A final aspect of God’s sovereignty in preaching is in the repose of the preacher after the message is completed. In the end, the pastor labors in the study, agonizes in prayer, spills his heart and soul in the pulpit, and then must rest as the sovereign God does His work in the lives of the hearers. The herald must see himself as one who plants seeds and waters seeds, but never forgetting that it is God alone who gives the increase (1 Corinthians 3:6-8). When the visible results of a sermon are less than what is desired, the preacher is protected from despair. Also, the preacher is guarded against pride when fruit is manifested in his ministry. Martin Luther summarized this concept when he stated, “We should preach the Word, but the results must be left solely to God’s good pleasure . . . I opposed indulgences and all the papists, but never with force. I simply taught, preached, and wrote God’s Word; otherwise, I did nothing. And while I slept…the Word so greatly weakened the papacy that no prince or emperor ever inflicted such losses upon it. I did nothing; the Word did everything.” (Martin Luther, Luther's Works)

When the desired effects of ministry are not readily apparent, many preachers will attempt to usurp the sovereignty of God by generating his own “successes.” Yet, the words of Piper again are helpful as he rightly states, “God will hide from you much of the fruit He causes in your ministry. You will see enough to be assured of His blessing, but not so much as to think you could live without it. For God aims to exalt Himself, not the preacher.”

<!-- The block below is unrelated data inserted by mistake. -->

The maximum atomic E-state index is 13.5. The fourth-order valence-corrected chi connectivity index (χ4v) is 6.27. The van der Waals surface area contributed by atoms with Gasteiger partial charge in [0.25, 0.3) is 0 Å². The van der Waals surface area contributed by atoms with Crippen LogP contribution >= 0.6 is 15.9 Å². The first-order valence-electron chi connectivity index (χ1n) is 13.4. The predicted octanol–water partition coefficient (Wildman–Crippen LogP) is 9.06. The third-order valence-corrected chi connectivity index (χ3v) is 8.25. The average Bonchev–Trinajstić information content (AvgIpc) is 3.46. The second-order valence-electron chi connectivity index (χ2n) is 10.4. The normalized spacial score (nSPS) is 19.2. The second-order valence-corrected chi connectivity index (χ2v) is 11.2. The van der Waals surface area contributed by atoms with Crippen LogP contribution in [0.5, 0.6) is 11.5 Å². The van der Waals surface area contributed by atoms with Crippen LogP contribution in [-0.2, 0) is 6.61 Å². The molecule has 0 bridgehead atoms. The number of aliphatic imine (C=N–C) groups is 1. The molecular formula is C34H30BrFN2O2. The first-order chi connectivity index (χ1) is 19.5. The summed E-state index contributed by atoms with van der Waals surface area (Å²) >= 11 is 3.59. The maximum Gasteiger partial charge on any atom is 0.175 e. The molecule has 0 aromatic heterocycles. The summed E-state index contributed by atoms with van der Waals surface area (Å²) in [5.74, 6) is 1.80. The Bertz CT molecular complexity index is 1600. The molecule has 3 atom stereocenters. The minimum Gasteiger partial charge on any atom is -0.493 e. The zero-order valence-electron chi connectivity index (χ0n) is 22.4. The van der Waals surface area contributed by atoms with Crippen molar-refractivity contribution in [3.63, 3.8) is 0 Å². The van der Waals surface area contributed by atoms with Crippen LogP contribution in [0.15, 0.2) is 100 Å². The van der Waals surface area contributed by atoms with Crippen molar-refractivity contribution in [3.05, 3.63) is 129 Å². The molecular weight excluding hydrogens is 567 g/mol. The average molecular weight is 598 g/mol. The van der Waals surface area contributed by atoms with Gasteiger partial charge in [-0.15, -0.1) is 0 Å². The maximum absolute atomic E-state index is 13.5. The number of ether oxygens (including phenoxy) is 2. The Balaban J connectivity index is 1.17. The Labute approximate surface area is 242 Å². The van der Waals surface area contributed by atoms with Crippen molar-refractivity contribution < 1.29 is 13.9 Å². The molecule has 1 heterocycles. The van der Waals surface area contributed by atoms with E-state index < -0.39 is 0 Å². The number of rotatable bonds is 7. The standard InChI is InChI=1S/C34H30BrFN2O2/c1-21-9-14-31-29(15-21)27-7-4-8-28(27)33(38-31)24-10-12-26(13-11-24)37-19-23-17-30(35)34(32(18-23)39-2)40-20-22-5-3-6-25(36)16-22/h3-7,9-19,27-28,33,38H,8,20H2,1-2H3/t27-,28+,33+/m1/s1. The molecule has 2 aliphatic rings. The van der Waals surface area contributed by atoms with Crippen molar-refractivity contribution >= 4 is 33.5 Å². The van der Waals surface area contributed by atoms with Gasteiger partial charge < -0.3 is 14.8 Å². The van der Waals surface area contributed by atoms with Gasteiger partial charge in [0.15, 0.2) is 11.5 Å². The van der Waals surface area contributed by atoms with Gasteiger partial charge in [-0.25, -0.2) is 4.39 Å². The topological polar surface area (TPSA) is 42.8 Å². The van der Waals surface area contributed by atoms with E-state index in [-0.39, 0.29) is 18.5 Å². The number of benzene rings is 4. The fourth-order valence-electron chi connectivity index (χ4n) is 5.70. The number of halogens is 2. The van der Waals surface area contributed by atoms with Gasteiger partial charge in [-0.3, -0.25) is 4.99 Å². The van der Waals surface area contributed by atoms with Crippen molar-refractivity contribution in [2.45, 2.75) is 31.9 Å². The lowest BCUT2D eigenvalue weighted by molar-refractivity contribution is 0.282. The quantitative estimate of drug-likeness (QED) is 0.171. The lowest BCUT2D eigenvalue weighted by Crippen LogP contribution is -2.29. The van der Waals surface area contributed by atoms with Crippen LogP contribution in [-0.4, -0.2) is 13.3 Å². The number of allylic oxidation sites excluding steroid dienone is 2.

It cannot be said strongly enough that for the preacher to be biblical, he must be God-centered in his proclamation. And, if he is to be God-centered, he must submit and bow to the sovereignty of God in his preaching. Churches must see the Lord high and lifted up. For that to happen, the men of God, who speak for God, must humble themselves under the authority of the God who is sovereign and His Word that is sufficient for every need. The admonition of Mark Dever should be heeded as he says, “The empty pulpit in many of our church buildings well displays the spiritual reality. We run around seeking life for our churches and life for ourselves through a million different methods, and the one means God has given for bringing people into a relationship with Himself stands neglected and disdained.” (Mark Dever, Preach)


May the Lord by His grace grant that preachers in the world today would return to a right belief that all true preaching is Biblical preaching and all Biblical preaching is undergirded by the sovereign call of God, Word of God, work of God and Spirit of God. As the prophet Isaiah speaks in chapter 55 and verse 11, “so shall my word be that goes out from my mouth; it shall not return to me empty,
but it shall accomplish that which I purpose, and shall succeed in the thing for which I sent it.”